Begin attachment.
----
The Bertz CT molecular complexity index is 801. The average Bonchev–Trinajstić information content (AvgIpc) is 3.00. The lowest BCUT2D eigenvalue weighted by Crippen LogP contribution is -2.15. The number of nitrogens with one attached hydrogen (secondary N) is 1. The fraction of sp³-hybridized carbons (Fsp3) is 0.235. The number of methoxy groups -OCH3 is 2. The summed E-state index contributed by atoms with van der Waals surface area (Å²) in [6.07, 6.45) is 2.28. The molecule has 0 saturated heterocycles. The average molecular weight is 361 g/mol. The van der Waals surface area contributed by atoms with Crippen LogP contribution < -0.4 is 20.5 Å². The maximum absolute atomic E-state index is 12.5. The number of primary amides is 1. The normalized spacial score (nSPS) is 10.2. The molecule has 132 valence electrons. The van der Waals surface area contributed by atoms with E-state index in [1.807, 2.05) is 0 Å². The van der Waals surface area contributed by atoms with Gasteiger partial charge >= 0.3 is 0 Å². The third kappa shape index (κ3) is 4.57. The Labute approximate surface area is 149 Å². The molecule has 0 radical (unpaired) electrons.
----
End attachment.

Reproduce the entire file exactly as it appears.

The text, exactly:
The Bertz CT molecular complexity index is 801. The average Bonchev–Trinajstić information content (AvgIpc) is 3.00. The lowest BCUT2D eigenvalue weighted by Crippen LogP contribution is -2.15. The number of nitrogens with one attached hydrogen (secondary N) is 1. The fraction of sp³-hybridized carbons (Fsp3) is 0.235. The number of methoxy groups -OCH3 is 2. The summed E-state index contributed by atoms with van der Waals surface area (Å²) in [6.07, 6.45) is 2.28. The molecule has 0 saturated heterocycles. The average molecular weight is 361 g/mol. The van der Waals surface area contributed by atoms with Crippen LogP contribution < -0.4 is 20.5 Å². The maximum absolute atomic E-state index is 12.5. The number of primary amides is 1. The normalized spacial score (nSPS) is 10.2. The molecule has 132 valence electrons. The van der Waals surface area contributed by atoms with E-state index in [1.807, 2.05) is 0 Å². The van der Waals surface area contributed by atoms with Gasteiger partial charge >= 0.3 is 0 Å². The third kappa shape index (κ3) is 4.57. The Labute approximate surface area is 149 Å². The molecule has 0 radical (unpaired) electrons.